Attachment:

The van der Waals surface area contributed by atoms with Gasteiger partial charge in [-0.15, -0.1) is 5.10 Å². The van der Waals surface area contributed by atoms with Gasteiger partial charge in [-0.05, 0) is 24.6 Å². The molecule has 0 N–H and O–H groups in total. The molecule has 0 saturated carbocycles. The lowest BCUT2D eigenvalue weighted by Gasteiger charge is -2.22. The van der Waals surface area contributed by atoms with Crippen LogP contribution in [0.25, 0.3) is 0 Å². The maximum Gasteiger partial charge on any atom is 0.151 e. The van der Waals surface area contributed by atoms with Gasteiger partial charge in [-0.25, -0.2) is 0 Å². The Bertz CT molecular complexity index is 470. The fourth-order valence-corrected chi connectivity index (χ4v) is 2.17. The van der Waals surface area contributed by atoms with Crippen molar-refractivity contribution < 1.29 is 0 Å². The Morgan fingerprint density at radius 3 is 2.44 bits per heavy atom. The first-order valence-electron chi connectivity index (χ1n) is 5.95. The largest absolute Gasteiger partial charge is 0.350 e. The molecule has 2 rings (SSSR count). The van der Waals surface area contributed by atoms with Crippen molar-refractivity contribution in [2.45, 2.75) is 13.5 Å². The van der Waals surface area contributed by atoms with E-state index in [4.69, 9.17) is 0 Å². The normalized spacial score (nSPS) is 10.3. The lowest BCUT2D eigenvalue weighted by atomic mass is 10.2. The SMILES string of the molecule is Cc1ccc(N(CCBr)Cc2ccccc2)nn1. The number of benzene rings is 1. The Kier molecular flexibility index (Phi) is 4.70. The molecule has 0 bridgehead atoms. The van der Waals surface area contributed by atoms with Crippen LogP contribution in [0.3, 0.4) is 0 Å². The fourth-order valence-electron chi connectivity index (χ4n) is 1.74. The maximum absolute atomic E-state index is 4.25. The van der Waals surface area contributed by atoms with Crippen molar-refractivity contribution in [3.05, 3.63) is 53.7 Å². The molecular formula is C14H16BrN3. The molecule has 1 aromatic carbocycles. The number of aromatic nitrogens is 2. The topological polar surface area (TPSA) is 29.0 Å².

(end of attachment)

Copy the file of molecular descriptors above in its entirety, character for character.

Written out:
The van der Waals surface area contributed by atoms with Gasteiger partial charge in [-0.15, -0.1) is 5.10 Å². The van der Waals surface area contributed by atoms with Gasteiger partial charge in [-0.05, 0) is 24.6 Å². The molecule has 0 N–H and O–H groups in total. The molecule has 0 saturated carbocycles. The lowest BCUT2D eigenvalue weighted by Gasteiger charge is -2.22. The van der Waals surface area contributed by atoms with Crippen LogP contribution in [0.25, 0.3) is 0 Å². The maximum Gasteiger partial charge on any atom is 0.151 e. The van der Waals surface area contributed by atoms with Gasteiger partial charge in [-0.25, -0.2) is 0 Å². The Bertz CT molecular complexity index is 470. The fourth-order valence-corrected chi connectivity index (χ4v) is 2.17. The van der Waals surface area contributed by atoms with Crippen molar-refractivity contribution < 1.29 is 0 Å². The Morgan fingerprint density at radius 3 is 2.44 bits per heavy atom. The first-order valence-electron chi connectivity index (χ1n) is 5.95. The largest absolute Gasteiger partial charge is 0.350 e. The molecule has 2 rings (SSSR count). The van der Waals surface area contributed by atoms with Crippen molar-refractivity contribution in [2.45, 2.75) is 13.5 Å². The van der Waals surface area contributed by atoms with E-state index in [4.69, 9.17) is 0 Å². The normalized spacial score (nSPS) is 10.3. The lowest BCUT2D eigenvalue weighted by atomic mass is 10.2. The SMILES string of the molecule is Cc1ccc(N(CCBr)Cc2ccccc2)nn1. The number of benzene rings is 1. The Kier molecular flexibility index (Phi) is 4.70. The molecule has 0 bridgehead atoms. The van der Waals surface area contributed by atoms with Crippen LogP contribution in [0.3, 0.4) is 0 Å². The fourth-order valence-electron chi connectivity index (χ4n) is 1.74. The maximum absolute atomic E-state index is 4.25. The van der Waals surface area contributed by atoms with Crippen molar-refractivity contribution in [3.05, 3.63) is 53.7 Å². The molecular formula is C14H16BrN3. The molecule has 1 aromatic carbocycles. The number of aromatic nitrogens is 2. The topological polar surface area (TPSA) is 29.0 Å².